Investors desperate for return on investment will use bonds to hedge against a failing stock market. Because near term bonds don`t lock capital as long, they are used to maintain return when the stock market is expected to sell off. So a big buying of bonds (drop in yield) often occurs in a market down turn. A big volume of selling on near term bonds occurs in a market collapse because traders want access to their cash to go bargain-hunting when the stock market fails.

Judging by yield, big traders are expecting a stock move lower, soon. When that much capital thinks something is going to occur, it occurs. Hedge, spread or exit the stock market accordingly.


YOU ARE AN ADULT and must make your own decisions. ONLY YOU know what level of experience you possess. ONLY YOU know what level of risk you are willing to take. ONLY YOU know what your financial goals are, and to what lengths you are prepared to go to meet those goals. You will be the one to wear your losses, so trade with caution and do your own research.

Henry Ledyard is an independent trader. He has NO affiliations with banks, brokerages, funds, trading houses or markets. He trades for himself and posts trading ideas merely to share information. He does NOT want your money, advice or opinions. He does NOT want your unsolicited emails. If you require further financial advice, seek it elsewhere. Henry`s opinions should be considered as addled as his blog site:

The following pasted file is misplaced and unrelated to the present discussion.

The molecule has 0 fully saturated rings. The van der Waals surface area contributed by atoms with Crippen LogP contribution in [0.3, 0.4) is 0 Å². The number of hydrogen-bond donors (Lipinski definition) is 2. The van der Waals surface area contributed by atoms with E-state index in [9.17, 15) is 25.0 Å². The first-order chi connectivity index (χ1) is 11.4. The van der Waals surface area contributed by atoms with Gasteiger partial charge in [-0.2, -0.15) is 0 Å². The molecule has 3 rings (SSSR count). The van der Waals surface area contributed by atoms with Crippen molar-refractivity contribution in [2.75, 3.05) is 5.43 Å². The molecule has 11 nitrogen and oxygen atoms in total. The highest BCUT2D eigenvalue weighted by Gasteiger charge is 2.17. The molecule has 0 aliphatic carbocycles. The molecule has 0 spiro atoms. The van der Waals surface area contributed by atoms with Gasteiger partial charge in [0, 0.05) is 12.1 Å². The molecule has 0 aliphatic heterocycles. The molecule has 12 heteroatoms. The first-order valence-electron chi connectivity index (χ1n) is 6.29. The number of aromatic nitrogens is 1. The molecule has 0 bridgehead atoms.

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About the author

Henry Ledyard is a futures and options trader with over 20 years of trading experience and over 10 years of experience in trading futures. Henry Ledyard holds multiple degrees: BE Electrical Engineering, BS Physics, and BA Visual Arts. He has worked as a prop-trader (AU bonds, USA bonds) but found the bond market not conducive to his trading style. He currently trades for himself, and has no associations with any brokerage or firms. He has no boss and seeks no money for his information and trade ideas.

Henry’s trading focus is primarily on futures with longer term trades (hours to days) in tangibles (commodities and equities) with a real world bias. This is because high frequency trading algorithms are in control of much of the arbitrage trades and short term volatility.

Henry is predominantly a chart reader who looks for direction changes to enter and exit markets and is not a trend follower or scalper (much). His trade ideas are based on broader market forces creating opportunity while focusing on over-sold or over-bought moves. To make money in markets, he has to combine timing, direction and risk which can be a challenge (and may not suit your trading style). He is not an FX trader, nor stock trader (mostly) and tries to avoid bond markets except as a spread for other trades. He also avoids ETFs and many derivative products because of exaggerated leveraged moves.

Henry is based in Sydney, Australia and normally trades EU pre-market through the USA session with the occasional eye to Asia trade for indicators of direction.

The trade ideas expressed by Henry are places he sees potential for profit and may be as addlepated as his blog site: